Dr. Julianne Vega was a 6-8th grade math teacher immediately after completion of her undergraduate degree in mathematics at Susquehanna University. During that time she focused on introducing her students to college level mathematics and encouraging them to explore all areas of math. Her students' questions and her curiosity led her to a Research Experience for Teachers and, ultimately, graduate school at University of Kentucky, where she completed her PhD with the intention of returning to secondary teaching. Upon graduation, she worked as a tenure track professor at Kennesaw State University, before securing her current position at Maret School as a 9-12th grade math teacher.
During this session, she will discuss how she found and built community, maintained authenticity, and searched for career-building opportunities.
Session IV: Sunday, November 20, 3:00-3:20 PM US Central Time
Max Hlavacek (Graduate Student at UC Berkeley)
Max Hlavacek is queer, nonbinary PhD student at UC Berkeley. They are currently in their sixth year, studying enumerative problems in discrete geometry and spending their spare time hanging out with their cat Squid. In this session, they will reflect on their experiences getting through their first two years of grad school while coming to terms with their gender identity, finding their place in the queer Asian American community, and struggling through various mental health issues. Throughout, they want to reflect on the process of building and finding community in and out of their math life.
Dr. Adrienne Sands (Mathematician at MIT Lincoln Lab)
Adrienne is a mathematician and technical staff member at Lincoln Laboratory. She received her mathematics Ph.D. from the University of Minnesota in September 2020 and joined the Laboratory immediately after graduate school. She has since transitioned from her graduate work in number theory to digital signal processing, mostly for radar applications. For the past year, she has led a team to create a radar to find survivors hidden under rubble after a natural disaster. Adrienne is the proud pup parent of her dog Bean and enjoys gaming, hiking, and fishing.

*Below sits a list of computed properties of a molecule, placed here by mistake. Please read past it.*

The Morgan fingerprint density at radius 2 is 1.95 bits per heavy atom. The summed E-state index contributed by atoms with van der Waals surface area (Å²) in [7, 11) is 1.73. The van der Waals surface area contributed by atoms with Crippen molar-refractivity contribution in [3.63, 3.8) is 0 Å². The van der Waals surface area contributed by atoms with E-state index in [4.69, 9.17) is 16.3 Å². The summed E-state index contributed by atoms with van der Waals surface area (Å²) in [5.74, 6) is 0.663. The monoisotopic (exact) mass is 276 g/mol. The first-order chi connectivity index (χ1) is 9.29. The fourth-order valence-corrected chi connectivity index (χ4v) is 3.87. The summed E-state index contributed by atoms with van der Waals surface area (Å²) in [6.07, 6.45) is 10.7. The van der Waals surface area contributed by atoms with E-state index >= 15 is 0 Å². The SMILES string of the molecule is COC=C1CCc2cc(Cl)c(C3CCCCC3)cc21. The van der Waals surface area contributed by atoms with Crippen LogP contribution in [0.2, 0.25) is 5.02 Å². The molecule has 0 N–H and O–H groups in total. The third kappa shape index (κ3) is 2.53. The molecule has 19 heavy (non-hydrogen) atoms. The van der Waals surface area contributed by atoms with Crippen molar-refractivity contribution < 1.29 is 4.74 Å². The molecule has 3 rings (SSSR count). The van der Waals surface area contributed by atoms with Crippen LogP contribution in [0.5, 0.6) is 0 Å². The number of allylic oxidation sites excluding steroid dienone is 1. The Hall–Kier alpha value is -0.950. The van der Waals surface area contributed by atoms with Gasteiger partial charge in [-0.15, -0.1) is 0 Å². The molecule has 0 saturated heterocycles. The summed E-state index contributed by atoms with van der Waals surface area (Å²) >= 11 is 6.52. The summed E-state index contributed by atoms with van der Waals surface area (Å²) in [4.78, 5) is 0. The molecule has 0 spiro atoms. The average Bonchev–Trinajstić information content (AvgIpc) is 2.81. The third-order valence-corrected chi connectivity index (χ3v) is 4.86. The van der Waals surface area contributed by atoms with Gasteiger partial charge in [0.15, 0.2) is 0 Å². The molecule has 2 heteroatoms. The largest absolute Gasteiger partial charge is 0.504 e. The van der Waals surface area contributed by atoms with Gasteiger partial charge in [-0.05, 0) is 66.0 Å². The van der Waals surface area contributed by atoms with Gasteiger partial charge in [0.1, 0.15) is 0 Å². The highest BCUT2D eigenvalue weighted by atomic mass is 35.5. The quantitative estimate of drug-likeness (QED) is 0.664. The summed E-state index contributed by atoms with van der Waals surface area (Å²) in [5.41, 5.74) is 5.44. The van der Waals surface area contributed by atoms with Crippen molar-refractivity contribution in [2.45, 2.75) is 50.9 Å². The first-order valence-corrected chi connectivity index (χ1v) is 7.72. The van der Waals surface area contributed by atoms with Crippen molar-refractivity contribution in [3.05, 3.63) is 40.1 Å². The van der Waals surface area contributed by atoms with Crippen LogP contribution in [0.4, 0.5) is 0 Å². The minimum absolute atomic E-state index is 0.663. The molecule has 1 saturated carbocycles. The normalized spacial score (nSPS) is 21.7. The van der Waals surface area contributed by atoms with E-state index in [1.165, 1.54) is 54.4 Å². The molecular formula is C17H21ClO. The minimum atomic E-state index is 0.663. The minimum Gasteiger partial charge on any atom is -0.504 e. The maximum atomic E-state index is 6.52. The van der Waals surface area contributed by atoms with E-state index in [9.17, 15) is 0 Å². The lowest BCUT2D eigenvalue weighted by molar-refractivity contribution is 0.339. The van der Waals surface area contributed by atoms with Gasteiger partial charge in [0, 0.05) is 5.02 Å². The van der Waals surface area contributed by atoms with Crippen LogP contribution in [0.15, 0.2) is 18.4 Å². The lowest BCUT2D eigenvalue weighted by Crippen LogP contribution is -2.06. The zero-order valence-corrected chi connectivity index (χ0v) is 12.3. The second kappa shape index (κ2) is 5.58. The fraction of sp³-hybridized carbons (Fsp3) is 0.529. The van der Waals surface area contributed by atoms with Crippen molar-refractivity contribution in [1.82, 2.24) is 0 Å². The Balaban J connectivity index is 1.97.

Kirin Martin (Graduate Student at Iowa State University)
Kirin Martin (they/them) is currently pursuing their PhD in mathematics at Iowa State University, working in discrete math. They were a first-generation college student (not to mention graduate student) with a generational history of low income and mental health disorders. Alongside their studies, Kirin has coped with ADHD, as well as generalized anxiety and depression largely experienced as echoing results of ADHD struggles. Friends jest that they ‘play life on hard mode’, pursuing an advanced degree despite a disability while also growing a family — they have one 5-year-old child (and a second child due to hatch this December), whom they have been able to birth and parent during grad school thanks especially to the incredible support of their partner. Kirin is nonbinary/transgender and ace/pan/poly (though the latter tends to occupy less brainspace when interacting with the world) and has had the great fortune of being well-supported in their continuing transition over the past few years.
What they most hope to convey during this talk is the wide variety of formal assistance available for disabilities like ADHD and how to access them, the immense importance of constructing for oneself a vibrant support system, and a bit of acknowledgement that it is really okay if you don’t feel like you’ve ever got everything together all at once. Juggling is a skill, and busy-ness can be fulfilling as long as you prioritize the parts of your life that are the most valuable to you above any preconceived ideas about what others expect of you.